The twentieth anniversary of 9/11 snuck up on me this year. Until people started posting their “where I was when…” on social media, I hadn’t really processed what it meant to me.
My first thought was that I needed to do something to commemorate the occasion with the kids, explain to them why the date mattered. Where I was. The people I knew who were affected. The stories I had heard – to pass them down to the kids, to make meaning.
Full disclosure - this is the Pedernales River. We were too busy trying not to drown to take pictures at the San Marcos River.
And instead, we took them swimming. We went to Palmetto State Park to swim in the San Marcos River, I banged my leg on a giant rock and got a gnarly bone bruise, and we talked about palmettos and spent the day giggling, trying to avoid poison ivy, and with Cyrus and Alma jumping into the role of medic to try to fix my knee. We got barbecue from Lockhart on the way home (I ate the pecan crumble).
I’m a part of about a million (secular, progressive, anti-colonial, this and that) homeschooling groups on facebook, and so lots of parents were posting how they were teaching their kids about 9/11. Most of them were taking the Mr. Rogers approach of looking for heroes and helpers in the tragedy, and I love a lot of that.
But the part of that I got stuck on was how to explain the moment that we needed heroes and helpers – where to start the narrative.
I have a friend who teaches US History, and she spends the first 6 weeks of the semester not mentioning white people. She describes how students get itchier and antsier, sometimes confrontational, reminding her that this was supposed to be about their history. And she uses it to show them that their entire lives, the narrative of this country started with white people – 1492, Columbus sails the ocean blue, and boom! History begins. Even accounts that “fairly” treat the encounter with indigenous folks do so from a perspective of victimhood – indigenous people were here, and they were raped/swindled/inflicted with disease/forced off their land. She wants to tell the story of the history of the continent starting with the success of the first people who were here – what they built. How they saw the world. How their civilizations flourished. And then the story of encounter with Europeans starts on their territory, literally.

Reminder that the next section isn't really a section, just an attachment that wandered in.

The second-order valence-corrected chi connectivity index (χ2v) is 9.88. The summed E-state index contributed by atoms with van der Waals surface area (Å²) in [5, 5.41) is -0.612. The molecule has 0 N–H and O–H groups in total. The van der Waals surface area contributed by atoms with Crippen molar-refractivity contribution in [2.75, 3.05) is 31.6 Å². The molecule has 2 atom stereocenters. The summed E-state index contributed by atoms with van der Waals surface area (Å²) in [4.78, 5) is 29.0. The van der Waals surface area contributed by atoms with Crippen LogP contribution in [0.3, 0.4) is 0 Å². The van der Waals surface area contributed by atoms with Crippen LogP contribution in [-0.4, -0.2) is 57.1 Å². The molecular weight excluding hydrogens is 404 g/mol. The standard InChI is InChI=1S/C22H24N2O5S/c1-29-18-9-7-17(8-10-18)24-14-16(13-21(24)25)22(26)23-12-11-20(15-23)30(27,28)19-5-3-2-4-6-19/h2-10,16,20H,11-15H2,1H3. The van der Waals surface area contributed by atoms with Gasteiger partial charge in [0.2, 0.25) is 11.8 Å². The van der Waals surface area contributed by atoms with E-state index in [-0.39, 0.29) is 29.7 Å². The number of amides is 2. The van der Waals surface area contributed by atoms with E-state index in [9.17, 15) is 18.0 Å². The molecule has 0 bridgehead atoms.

I love this idea, and it challenges me every day to think about origin stories with our kids. Where does it start? What is the why? And I found myself incapable of coming up with an origin story for 9/11 that had the level of simplicity that my kids could understand and the level of depth and nuance I found necessary to do the subject justice. So we went swimming.
What are the principles that I want my children to understand when it’s time to explain 9/11?
I want them to understand colonialism, and the long history of imperialism in the Middle East by western powers. I want them to understand how the Allied Powers after WWI created states by drawing lines on maps that weren’t there before, oftentimes separating families and communities from each other to keep the balance of power. And how the same kind of manipulation and enforcement of borders happened after WWII, with the creation of Israel. How we supported a coup in Iran to put the Shah into power, and then propped him up until the revolution in the late 1970s. How we armed the Mujahideen in Afghanistan to help them resist the Soviets in the 1980s, around the time I was born. How a 20th century filled with western meddling, resource extraction, and side taking led to a region with no democracies, weak civil society, and tremendous grievance against the US – all of these conflicts so messy and complicated that it’s impossible to sort through who the good guys are, except to say that states are often acting in naked self-interest and to take their human rights claims with great suspicion.